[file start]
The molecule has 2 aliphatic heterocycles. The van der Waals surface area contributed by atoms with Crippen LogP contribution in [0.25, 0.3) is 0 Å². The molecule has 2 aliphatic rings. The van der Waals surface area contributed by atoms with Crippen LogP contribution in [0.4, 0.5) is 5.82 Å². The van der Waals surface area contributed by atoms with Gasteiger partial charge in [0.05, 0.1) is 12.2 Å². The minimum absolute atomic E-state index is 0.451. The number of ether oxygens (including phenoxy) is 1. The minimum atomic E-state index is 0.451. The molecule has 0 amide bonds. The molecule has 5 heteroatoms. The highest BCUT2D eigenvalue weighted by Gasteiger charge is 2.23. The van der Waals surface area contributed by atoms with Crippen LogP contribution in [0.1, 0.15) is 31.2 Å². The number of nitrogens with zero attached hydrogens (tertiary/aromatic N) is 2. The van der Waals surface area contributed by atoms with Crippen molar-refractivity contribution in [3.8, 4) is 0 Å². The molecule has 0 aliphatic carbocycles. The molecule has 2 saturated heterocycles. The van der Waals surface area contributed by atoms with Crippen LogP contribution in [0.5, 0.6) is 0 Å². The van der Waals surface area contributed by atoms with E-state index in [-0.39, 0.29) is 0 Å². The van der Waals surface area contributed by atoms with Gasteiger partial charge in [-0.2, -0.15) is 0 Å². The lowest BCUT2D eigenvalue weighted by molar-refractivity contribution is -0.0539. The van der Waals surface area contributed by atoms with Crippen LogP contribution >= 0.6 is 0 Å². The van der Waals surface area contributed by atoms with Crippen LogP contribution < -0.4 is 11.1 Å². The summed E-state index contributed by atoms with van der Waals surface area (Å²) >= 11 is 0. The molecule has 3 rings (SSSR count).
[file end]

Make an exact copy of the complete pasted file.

The molecule has 2 aliphatic heterocycles. The van der Waals surface area contributed by atoms with Crippen LogP contribution in [0.25, 0.3) is 0 Å². The molecule has 2 aliphatic rings. The van der Waals surface area contributed by atoms with Crippen LogP contribution in [0.4, 0.5) is 5.82 Å². The van der Waals surface area contributed by atoms with Gasteiger partial charge in [0.05, 0.1) is 12.2 Å². The minimum absolute atomic E-state index is 0.451. The number of ether oxygens (including phenoxy) is 1. The minimum atomic E-state index is 0.451. The molecule has 0 amide bonds. The molecule has 5 heteroatoms. The highest BCUT2D eigenvalue weighted by Gasteiger charge is 2.23. The van der Waals surface area contributed by atoms with Crippen LogP contribution in [0.1, 0.15) is 31.2 Å². The number of nitrogens with zero attached hydrogens (tertiary/aromatic N) is 2. The van der Waals surface area contributed by atoms with Crippen molar-refractivity contribution in [3.8, 4) is 0 Å². The molecule has 0 aliphatic carbocycles. The molecule has 2 saturated heterocycles. The van der Waals surface area contributed by atoms with Crippen LogP contribution in [0.5, 0.6) is 0 Å². The van der Waals surface area contributed by atoms with E-state index in [-0.39, 0.29) is 0 Å². The van der Waals surface area contributed by atoms with Gasteiger partial charge in [-0.2, -0.15) is 0 Å². The lowest BCUT2D eigenvalue weighted by molar-refractivity contribution is -0.0539. The van der Waals surface area contributed by atoms with Crippen LogP contribution >= 0.6 is 0 Å². The van der Waals surface area contributed by atoms with Crippen LogP contribution < -0.4 is 11.1 Å². The summed E-state index contributed by atoms with van der Waals surface area (Å²) >= 11 is 0. The molecule has 3 rings (SSSR count).